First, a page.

|A heartfelt goodbye from Ishiro Honda
|written by tommyk
||February 21, 2012 - 8:20 PM PST
|Ishiro Honda directed the first Godzilla film, "Gojira" in 1954, and all the Godzilla films that followed up till this one, in 1969. This would be his last.
The Godzilla suit in this film is clearly worn out, in every sense of the term. The monster himself, now nearly 15 years after his premier, no longer scared anyone. Certainly the around the block cinema lines of '54 were gone. His gravitas faded, the beast had become something of a running joke, even in his home Japan.
But, Toho still trotted him out, as he still drew reliable audiences. Children had turned the adult-terrifying monster into a hero, and happily overlooked his shabbiness to cheer him on as he fought increasingly silly giant adversaries.
The films had gotten increasingly kitsch over the years, with lots of "kid appeal" thrown in, such as a "Son of Godzilla", the Jar Jar Binks of his day, dubbed "Minya" "Baby Godzilla" or "Minilla", who features prominently in this film.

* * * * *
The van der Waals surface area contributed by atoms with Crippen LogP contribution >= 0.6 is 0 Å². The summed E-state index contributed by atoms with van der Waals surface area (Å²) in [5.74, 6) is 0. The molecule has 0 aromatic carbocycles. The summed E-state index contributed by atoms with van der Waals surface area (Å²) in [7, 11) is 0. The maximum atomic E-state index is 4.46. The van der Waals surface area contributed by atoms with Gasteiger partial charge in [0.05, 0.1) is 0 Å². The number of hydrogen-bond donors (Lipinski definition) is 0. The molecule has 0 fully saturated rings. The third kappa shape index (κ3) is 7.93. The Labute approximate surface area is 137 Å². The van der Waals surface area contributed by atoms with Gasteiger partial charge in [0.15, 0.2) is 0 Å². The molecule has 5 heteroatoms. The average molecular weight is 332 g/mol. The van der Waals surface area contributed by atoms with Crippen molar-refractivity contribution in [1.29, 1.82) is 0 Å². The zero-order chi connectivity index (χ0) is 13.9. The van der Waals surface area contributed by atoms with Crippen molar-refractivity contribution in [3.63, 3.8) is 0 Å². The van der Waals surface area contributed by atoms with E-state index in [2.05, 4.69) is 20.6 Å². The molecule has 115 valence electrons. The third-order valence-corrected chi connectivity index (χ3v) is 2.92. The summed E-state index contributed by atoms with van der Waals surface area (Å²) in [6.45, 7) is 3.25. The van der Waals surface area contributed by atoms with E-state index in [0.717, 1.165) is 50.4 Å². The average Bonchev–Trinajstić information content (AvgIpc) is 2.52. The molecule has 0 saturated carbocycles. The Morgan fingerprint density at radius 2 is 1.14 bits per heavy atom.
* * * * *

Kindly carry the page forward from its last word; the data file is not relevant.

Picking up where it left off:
It doesn't seem possible that anything good would come of this low budget effort, where most of the "monster" footage is actually recycled from other Godzilla movies. How could it not be a total train wreck?
But Honda deftly judo throws this one. He embraces the idea of a children's movie joyfully. The plot: a kid who dreams of Godzilla while confronting real world problems. Honda dodges the issue of Godzilla's silliness almost entirely by putting the beast firmly in the land of a boy's daydreams.
The hero faces real bullies and struggles in an ordinary, shabby, dull Tokyo. He draws courage to face it all from day-dreaming about Minya's fights against "bully monsters" on monster island. Trippy fantasy scenes occur where the two children, one a monster and one a human, commiserate with each other about how hard it is to be "small".
Godzilla shines here, and demonstrating how monster boxing is good parenting.
The message Honda sends to the smaller ( ha ha ) audiences that were still showing up for the films: take courage, never be afraid to stand up for yourself, and keep trying.
Honda would go on to become a close collaborator on Akira Kurosawa's last five films.
Overall, it's a cute, campy, but surprisingly well made C movie from a highly underrated director. If you recognize this is meant to be a kids film, it won't disappoint. You may find yourself cheering the "Home Alone" plot and it's simple, but rather heartening message of how dreams can inspire real world bravery.